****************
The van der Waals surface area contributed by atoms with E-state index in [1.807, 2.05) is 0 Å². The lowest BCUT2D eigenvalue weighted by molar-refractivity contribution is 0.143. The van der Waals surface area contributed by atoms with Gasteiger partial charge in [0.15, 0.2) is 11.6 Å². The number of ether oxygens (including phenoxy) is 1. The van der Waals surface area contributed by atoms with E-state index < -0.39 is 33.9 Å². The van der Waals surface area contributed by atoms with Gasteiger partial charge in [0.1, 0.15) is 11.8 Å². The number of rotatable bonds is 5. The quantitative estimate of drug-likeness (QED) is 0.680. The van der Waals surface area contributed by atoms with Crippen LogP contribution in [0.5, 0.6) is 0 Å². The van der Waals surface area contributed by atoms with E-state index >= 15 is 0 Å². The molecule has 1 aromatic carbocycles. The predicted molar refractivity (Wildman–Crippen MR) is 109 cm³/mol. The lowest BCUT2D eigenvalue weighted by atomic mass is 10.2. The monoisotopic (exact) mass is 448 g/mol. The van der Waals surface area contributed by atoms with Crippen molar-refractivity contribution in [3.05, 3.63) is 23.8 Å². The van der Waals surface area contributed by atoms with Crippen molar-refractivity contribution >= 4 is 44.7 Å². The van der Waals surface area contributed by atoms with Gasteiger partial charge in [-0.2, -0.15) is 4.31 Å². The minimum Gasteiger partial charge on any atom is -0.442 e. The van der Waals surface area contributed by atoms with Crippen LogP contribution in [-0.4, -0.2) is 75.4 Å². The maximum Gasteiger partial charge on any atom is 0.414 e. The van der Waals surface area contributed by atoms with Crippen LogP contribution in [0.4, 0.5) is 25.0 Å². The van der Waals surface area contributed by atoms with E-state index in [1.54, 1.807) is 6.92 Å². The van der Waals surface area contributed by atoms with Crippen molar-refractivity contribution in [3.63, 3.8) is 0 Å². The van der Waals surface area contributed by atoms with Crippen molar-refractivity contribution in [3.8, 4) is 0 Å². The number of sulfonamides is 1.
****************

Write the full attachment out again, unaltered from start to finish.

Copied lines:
The van der Waals surface area contributed by atoms with E-state index in [1.807, 2.05) is 0 Å². The lowest BCUT2D eigenvalue weighted by molar-refractivity contribution is 0.143. The van der Waals surface area contributed by atoms with Gasteiger partial charge in [0.15, 0.2) is 11.6 Å². The number of ether oxygens (including phenoxy) is 1. The van der Waals surface area contributed by atoms with E-state index < -0.39 is 33.9 Å². The van der Waals surface area contributed by atoms with Gasteiger partial charge in [0.1, 0.15) is 11.8 Å². The number of rotatable bonds is 5. The quantitative estimate of drug-likeness (QED) is 0.680. The van der Waals surface area contributed by atoms with Crippen LogP contribution in [0.5, 0.6) is 0 Å². The van der Waals surface area contributed by atoms with E-state index >= 15 is 0 Å². The molecule has 1 aromatic carbocycles. The predicted molar refractivity (Wildman–Crippen MR) is 109 cm³/mol. The lowest BCUT2D eigenvalue weighted by atomic mass is 10.2. The monoisotopic (exact) mass is 448 g/mol. The van der Waals surface area contributed by atoms with Crippen molar-refractivity contribution in [3.05, 3.63) is 23.8 Å². The van der Waals surface area contributed by atoms with Crippen molar-refractivity contribution >= 4 is 44.7 Å². The van der Waals surface area contributed by atoms with Gasteiger partial charge in [-0.2, -0.15) is 4.31 Å². The minimum Gasteiger partial charge on any atom is -0.442 e. The van der Waals surface area contributed by atoms with Crippen LogP contribution in [-0.4, -0.2) is 75.4 Å². The maximum Gasteiger partial charge on any atom is 0.414 e. The van der Waals surface area contributed by atoms with Crippen LogP contribution in [0.4, 0.5) is 25.0 Å². The van der Waals surface area contributed by atoms with E-state index in [1.54, 1.807) is 6.92 Å². The van der Waals surface area contributed by atoms with Crippen molar-refractivity contribution in [3.63, 3.8) is 0 Å². The van der Waals surface area contributed by atoms with Crippen molar-refractivity contribution in [3.8, 4) is 0 Å². The number of sulfonamides is 1.